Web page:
As a general consideration, the design speed of urban freeways should not be so high as to exceed the limits of prudent construction, right-of-way, and socioeconomic costs. However, this design speed should not be less than 80 km/h [50 mph]. Wherever this minimum design speed is used, it is important to have a properly posted speed limit, which is enforced during off-peak hours. On many urban freeways, particularly in developing areas, a design speed of 100 km/h [60 mph] or higher can be provided with little additional cost. In addition, the corridor of the main line may be relatively straight with the character of the roadway and location of interchanges permitting an even higher design speed. Under these conditions, a design speed of 110 km/h [70 mph] is desirable because higher design speeds are closely related to the overall quality and safety of a facility. For rural freeways, a design speed of 110 km/h [70 mph] should be used. In mountainous terrain, a design speed of 80 to 100 km/h [50 to 60 mph], which is consistent with driver expectancy, may be used.


    But that’s not all that significant to the current political movement to raise speed limits. One side of the equation is safety and the other is less clear, but perhaps it is that enforcement lacks the ability to keep a large majority of drivers from not exceeding the limits.

    In the bigger picture, the real issue is night time driving. It doesn’t take much velocity to overdrive your headlight system. Headlight systems, even high beams, only give you about 300 feet of visibility and that ignores the glare which reduces your vision accuracy at the maximum distance. Higher speed limits almost guarantee you would not be able to stop if a non moving non illuminated vehicle suddenly appeared ahead on the highway.



    That’s why I like my BMW. 60 – 0 in 3.1 seconds at 115 feet. The newer ones can stop in 100 feet. But even so, at night I never go much faster than 75. It’s just not safe since the distance for an average car would need to stop including reaction time is over 400 feet and that would put my car at about 300 feet, the limit of your high beams. These are all rough numbers, but you get the point.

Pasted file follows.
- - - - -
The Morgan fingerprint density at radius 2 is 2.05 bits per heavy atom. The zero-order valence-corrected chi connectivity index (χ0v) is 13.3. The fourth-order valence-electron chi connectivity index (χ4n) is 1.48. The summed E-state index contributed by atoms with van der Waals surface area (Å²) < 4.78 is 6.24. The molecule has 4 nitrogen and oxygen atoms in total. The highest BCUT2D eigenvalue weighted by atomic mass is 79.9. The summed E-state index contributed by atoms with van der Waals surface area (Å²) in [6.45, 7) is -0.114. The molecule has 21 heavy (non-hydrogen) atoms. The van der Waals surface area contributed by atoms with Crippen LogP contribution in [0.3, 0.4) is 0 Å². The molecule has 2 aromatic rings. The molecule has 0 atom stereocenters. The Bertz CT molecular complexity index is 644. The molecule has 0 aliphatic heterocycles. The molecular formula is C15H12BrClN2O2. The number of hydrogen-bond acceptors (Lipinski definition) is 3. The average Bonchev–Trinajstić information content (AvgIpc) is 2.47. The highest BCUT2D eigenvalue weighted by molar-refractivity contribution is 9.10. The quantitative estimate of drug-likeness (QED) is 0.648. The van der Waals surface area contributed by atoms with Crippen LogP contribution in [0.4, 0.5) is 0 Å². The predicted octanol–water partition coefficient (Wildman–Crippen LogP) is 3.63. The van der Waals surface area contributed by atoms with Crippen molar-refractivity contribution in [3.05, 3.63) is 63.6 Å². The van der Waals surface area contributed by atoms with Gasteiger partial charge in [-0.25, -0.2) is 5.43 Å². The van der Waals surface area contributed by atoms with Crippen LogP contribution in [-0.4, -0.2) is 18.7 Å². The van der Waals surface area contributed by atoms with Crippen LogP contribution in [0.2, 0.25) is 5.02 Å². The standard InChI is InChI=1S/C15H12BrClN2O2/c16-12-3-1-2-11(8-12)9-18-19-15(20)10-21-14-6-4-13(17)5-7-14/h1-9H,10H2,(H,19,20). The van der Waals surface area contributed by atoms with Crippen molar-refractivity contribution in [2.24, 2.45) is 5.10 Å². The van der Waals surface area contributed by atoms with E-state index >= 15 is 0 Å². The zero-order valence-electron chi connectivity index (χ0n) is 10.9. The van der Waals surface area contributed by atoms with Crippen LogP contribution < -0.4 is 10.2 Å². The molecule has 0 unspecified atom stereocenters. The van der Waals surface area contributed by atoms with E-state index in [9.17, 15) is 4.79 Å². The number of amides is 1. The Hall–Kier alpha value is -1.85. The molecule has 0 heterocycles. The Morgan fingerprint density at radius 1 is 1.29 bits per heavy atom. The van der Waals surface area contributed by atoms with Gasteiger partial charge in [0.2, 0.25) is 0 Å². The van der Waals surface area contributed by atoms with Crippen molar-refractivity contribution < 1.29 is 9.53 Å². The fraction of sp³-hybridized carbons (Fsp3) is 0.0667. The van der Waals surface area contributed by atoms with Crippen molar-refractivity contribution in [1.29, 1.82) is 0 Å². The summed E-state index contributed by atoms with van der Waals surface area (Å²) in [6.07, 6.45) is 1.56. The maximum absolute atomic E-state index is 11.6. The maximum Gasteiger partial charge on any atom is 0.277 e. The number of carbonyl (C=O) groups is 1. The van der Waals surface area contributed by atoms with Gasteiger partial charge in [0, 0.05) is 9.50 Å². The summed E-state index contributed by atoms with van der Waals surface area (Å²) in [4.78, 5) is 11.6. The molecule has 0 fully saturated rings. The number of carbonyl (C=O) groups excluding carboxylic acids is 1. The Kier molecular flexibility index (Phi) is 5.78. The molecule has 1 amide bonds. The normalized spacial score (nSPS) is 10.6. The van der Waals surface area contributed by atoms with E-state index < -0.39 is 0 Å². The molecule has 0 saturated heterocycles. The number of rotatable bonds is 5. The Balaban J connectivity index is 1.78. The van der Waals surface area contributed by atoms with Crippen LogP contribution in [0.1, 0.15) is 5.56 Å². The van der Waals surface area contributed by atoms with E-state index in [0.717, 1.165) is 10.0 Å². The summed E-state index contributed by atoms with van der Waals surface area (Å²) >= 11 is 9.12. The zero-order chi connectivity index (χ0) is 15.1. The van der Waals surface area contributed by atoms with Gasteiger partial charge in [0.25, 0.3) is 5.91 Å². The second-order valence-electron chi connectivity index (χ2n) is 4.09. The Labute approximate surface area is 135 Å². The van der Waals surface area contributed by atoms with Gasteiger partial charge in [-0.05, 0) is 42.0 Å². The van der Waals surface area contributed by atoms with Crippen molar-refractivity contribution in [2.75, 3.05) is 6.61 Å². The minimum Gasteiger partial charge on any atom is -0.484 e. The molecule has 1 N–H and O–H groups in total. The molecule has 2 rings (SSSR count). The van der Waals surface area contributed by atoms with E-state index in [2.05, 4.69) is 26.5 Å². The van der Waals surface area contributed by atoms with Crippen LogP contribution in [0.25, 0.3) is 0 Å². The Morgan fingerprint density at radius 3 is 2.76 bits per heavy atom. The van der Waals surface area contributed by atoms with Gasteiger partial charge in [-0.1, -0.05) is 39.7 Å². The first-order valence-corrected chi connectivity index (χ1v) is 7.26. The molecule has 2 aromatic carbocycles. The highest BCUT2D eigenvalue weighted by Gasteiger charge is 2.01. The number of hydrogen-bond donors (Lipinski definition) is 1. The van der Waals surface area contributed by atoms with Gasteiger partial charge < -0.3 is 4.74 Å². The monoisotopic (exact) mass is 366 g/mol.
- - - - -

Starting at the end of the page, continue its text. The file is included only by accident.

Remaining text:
I believe there should be lower limits at night but state governments always resist that due to signage costs. I recall a long time ago driving somewhere along the I-95 corridor and they had special signs that showed different speed limits in the day and at night. As you came up on them and your beams moved past them, a quick glance in the shadows and moonlight revealed a higher speed for day driving. I don’t know what ever happened to that idea.


    WA gov Inslee vetoed part of the bill to increase speed limits in E. WA to 75. He wants more study. Which is probably the politically correct thing to do, but everyone knows it will probably pass eventually.

    Inslee represented E. WA for many years and he isn’t stupid.

    So the study will be done, and the limit will go up to 75 at some point.

    Why does Oregon continue to rely on the 65 limit? It is the lowest in the west, and one of the lowest in the country. The divergent speeds in Oregon, (yes, with little enforcement), can create accidents, IMO.


    Well, like I said, trucks are limited to 55 mph in Oregon, are longer and can haul more weight than in Washington.

    105,500 lbs behind you at 75 MPH looks like this: